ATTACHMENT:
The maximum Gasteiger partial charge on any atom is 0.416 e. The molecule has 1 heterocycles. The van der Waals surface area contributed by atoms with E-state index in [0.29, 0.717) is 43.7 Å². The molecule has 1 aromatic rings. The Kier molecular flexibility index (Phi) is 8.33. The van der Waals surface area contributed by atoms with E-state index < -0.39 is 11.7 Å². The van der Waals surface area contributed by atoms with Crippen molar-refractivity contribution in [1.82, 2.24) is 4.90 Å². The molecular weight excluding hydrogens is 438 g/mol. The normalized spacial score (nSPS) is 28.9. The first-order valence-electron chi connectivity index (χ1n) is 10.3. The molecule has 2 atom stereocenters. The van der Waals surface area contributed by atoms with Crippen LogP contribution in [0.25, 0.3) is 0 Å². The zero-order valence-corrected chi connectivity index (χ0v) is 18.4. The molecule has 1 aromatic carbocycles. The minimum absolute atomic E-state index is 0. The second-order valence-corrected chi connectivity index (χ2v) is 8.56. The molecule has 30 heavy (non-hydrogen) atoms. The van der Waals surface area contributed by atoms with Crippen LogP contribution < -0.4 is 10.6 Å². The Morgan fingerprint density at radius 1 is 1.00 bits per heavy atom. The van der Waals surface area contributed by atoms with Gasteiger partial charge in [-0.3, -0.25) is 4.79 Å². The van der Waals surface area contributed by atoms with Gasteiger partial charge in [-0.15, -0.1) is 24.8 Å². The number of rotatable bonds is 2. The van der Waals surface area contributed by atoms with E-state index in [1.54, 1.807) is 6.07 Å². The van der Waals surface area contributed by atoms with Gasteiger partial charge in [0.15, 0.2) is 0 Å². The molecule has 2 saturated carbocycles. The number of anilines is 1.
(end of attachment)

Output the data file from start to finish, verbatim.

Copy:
The maximum Gasteiger partial charge on any atom is 0.416 e. The molecule has 1 heterocycles. The van der Waals surface area contributed by atoms with E-state index in [0.29, 0.717) is 43.7 Å². The molecule has 1 aromatic rings. The Kier molecular flexibility index (Phi) is 8.33. The van der Waals surface area contributed by atoms with E-state index < -0.39 is 11.7 Å². The van der Waals surface area contributed by atoms with Crippen molar-refractivity contribution in [1.82, 2.24) is 4.90 Å². The molecular weight excluding hydrogens is 438 g/mol. The normalized spacial score (nSPS) is 28.9. The first-order valence-electron chi connectivity index (χ1n) is 10.3. The molecule has 2 atom stereocenters. The van der Waals surface area contributed by atoms with Crippen LogP contribution in [0.25, 0.3) is 0 Å². The zero-order valence-corrected chi connectivity index (χ0v) is 18.4. The molecule has 1 aromatic carbocycles. The minimum absolute atomic E-state index is 0. The second-order valence-corrected chi connectivity index (χ2v) is 8.56. The molecule has 30 heavy (non-hydrogen) atoms. The van der Waals surface area contributed by atoms with Crippen LogP contribution < -0.4 is 10.6 Å². The Morgan fingerprint density at radius 1 is 1.00 bits per heavy atom. The van der Waals surface area contributed by atoms with Gasteiger partial charge in [-0.3, -0.25) is 4.79 Å². The van der Waals surface area contributed by atoms with Gasteiger partial charge in [-0.15, -0.1) is 24.8 Å². The number of rotatable bonds is 2. The van der Waals surface area contributed by atoms with E-state index in [1.54, 1.807) is 6.07 Å². The van der Waals surface area contributed by atoms with Gasteiger partial charge in [0.15, 0.2) is 0 Å². The molecule has 2 saturated carbocycles. The number of anilines is 1.